Humanitarian crisis continues in southern Philippines

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By Noel T. Tarrazona

Boy cries upon learning his house was burned in the crossfire

A humanitarian crisis has been officially declared by the Philippine government in Zamboanga City, Mindanao, in the south of the country, after displaced civilians caught in the crossfire ballooned to 115,000, who are now housed in different 31 evacuation centers in the city. 

Around 300 rebels, part of a faction of the Moro National Liberation Front (MNLF), arrived by boat in the city early in the morning of September 9th, and had wanted to raise their flag above Zamboanga’s city hall, military officials said.

They then took siege of the city and held more than 170 hostages, most of whom have since been released. The Philippine soldiers and rebels, who are engaged in this standoff, have seen that the violent crossfire has already killed more than 70 rebels and 15 government troops in the ongoing battle.

A number of evacuees are crying day and night without food. Some do not have shelters and toilets and they keep hoping to end this crisis to go back to their normal lives. According to Inquirer News (http://newsinfo.inquirer.net), some 12,000 students from 38 public schools caught in the Zamboanga City crossfire will continue to miss regular classes at least for the next three months, said Philippine Education Secretary Armin Luistro, who flew to Zamboanga City on Friday with officials of the Department of Education (DepEd).

But 167 of the 205 public schools, including annexes, in the city may resume classes as early as Monday once the city’s interagency crisis committee deems it already safe, Luistro said. “Classes in Zamboanga City have been suspended since Sept. 9 when the military engaged armed MNLF members who occupied five densely populated coastal barangays using civilians as human shields,” added the story. Some 188,000 students are enrolled in 171 public elementary schools and 34 high schools in Zamboanga.

Rolly Pelinggon, director of the Philippine Student Alliance Lay Movement (PSALM) said that this is the best time that different ministries can reach out to the evacuees that include women, students and children because they are looking for a new hope and it’s only Jesus who can give them that new hope.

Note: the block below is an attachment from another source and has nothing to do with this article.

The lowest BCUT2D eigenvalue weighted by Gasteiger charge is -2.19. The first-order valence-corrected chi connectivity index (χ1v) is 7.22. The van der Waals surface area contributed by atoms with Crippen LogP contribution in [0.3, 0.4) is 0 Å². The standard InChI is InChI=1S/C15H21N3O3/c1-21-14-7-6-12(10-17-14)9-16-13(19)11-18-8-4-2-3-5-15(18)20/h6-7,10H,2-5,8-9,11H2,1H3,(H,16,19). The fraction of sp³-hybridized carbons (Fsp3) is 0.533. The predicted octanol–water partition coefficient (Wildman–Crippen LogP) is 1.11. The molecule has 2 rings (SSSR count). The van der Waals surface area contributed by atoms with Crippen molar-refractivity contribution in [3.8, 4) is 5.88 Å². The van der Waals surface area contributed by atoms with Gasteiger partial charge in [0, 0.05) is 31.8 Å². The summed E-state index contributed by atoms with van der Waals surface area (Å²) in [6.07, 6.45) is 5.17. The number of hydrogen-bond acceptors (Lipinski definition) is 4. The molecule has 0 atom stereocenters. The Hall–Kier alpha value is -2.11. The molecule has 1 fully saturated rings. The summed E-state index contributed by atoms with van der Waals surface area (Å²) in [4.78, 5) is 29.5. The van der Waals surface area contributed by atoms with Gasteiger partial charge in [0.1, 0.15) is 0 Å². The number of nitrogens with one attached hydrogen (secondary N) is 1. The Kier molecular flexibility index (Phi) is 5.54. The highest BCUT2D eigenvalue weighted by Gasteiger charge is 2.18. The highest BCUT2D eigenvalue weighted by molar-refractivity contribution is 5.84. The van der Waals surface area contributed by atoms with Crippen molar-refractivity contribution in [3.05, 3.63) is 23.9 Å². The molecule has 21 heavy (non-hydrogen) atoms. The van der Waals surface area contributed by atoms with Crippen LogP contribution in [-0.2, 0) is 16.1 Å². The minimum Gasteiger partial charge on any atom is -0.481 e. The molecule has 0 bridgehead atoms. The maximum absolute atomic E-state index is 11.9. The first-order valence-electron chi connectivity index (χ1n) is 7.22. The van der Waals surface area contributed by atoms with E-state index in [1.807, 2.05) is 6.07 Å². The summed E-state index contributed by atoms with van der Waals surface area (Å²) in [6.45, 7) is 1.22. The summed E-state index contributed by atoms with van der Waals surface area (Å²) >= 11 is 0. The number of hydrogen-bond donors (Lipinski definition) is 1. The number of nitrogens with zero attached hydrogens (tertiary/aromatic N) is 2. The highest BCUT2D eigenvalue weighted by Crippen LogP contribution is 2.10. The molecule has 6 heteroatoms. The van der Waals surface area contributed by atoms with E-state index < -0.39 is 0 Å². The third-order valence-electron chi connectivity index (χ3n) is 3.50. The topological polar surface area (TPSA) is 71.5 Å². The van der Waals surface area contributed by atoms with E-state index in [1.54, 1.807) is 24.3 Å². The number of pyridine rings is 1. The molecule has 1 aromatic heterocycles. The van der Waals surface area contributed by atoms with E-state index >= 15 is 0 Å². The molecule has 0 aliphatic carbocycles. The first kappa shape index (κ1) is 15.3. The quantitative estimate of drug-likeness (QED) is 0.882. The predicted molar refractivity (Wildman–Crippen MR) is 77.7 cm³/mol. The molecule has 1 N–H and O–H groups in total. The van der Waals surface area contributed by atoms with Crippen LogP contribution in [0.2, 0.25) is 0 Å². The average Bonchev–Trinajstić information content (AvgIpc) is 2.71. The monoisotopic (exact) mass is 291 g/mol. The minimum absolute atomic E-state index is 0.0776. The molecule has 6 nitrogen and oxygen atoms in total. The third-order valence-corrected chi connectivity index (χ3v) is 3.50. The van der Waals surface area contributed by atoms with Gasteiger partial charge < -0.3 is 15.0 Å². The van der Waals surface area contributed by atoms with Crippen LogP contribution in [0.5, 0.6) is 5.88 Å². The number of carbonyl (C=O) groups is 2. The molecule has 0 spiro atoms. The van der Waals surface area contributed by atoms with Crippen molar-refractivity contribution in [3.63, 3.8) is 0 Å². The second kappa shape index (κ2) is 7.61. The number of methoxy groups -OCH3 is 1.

A number of Christian and Missionary Alliance (C&MA) churches are helping in the distribution of relief goods to only 10,000 evacuees. Shortage of relief goods reportedly remain a challenge of the government. Zamboanga was a key city in introducing Evangelical doctrines. Zamboanga was among those first cities where US missionaries started the first Sunday Schools in different communities. It was also the City where the Ebenezer Bible College and Seminary was established. It was the first Christian and Missionary Bible school in the Philippines.

When C&MA missionaries arrived at Zamboanga City in the 1900s, they realized they needed a Bible school to train Filipinos in the way of the Lord. Ebenezer was built upon a foundation of two Christian day schools known as the Ebenezer Schools. The first school was for girls which was established by the Rev. and Mrs. David Lund in 1911 and the school for boys was established in 1920.

Then in 1926, the two schools were merged to form the Ebenezer Bible Institute with Rev. George Sthrom as its first principal. When the Second World War arrived in the Philippines, the school temporarily suspended its classes. Classes were resumed in 1946 by Rev. Herbert Jackson. For the first time in 1950, the Ebenezer Principal position went to a Filipino, the Rev. Vicente Pada.

The BBC says that Nur Misuari founded the Moro National Liberation Front (MNLF) in 1971, with the goal of fighting the Philippine state for an independent Islamic nation. The MNLF then signed a peace agreement with the government in 1996.

However, Nur Misuari has complained that his faction has been marginalized in a peace agreement currently being negotiated between the government and another insurgent group, the Moro Islamic Liberation Front (MILF). Last month, he declared an independent Muslim state in the southern Philippines.

“Nur Misuari has not commented on the violence. Journalists and government negotiators say they have been unable to reach him,” said the BBC report.

What MNLF forces hope to achieve in Zamboanga is not clear, reports the BBC’s South East Asia correspondent Jonathan Head. The government says it is prepared to negotiate, and a likely outcome is that they are allowed to go out of the city, provided they leave the residents of the areas they are holding unharmed.

Nur Misuari’s forces used Zamboanga residents as human shields before in 2001 to secure safe passage after a failed uprising. Christians in the besieged city are now asking for prayer and also assistance to help them at this difficult time. –ASSIST News

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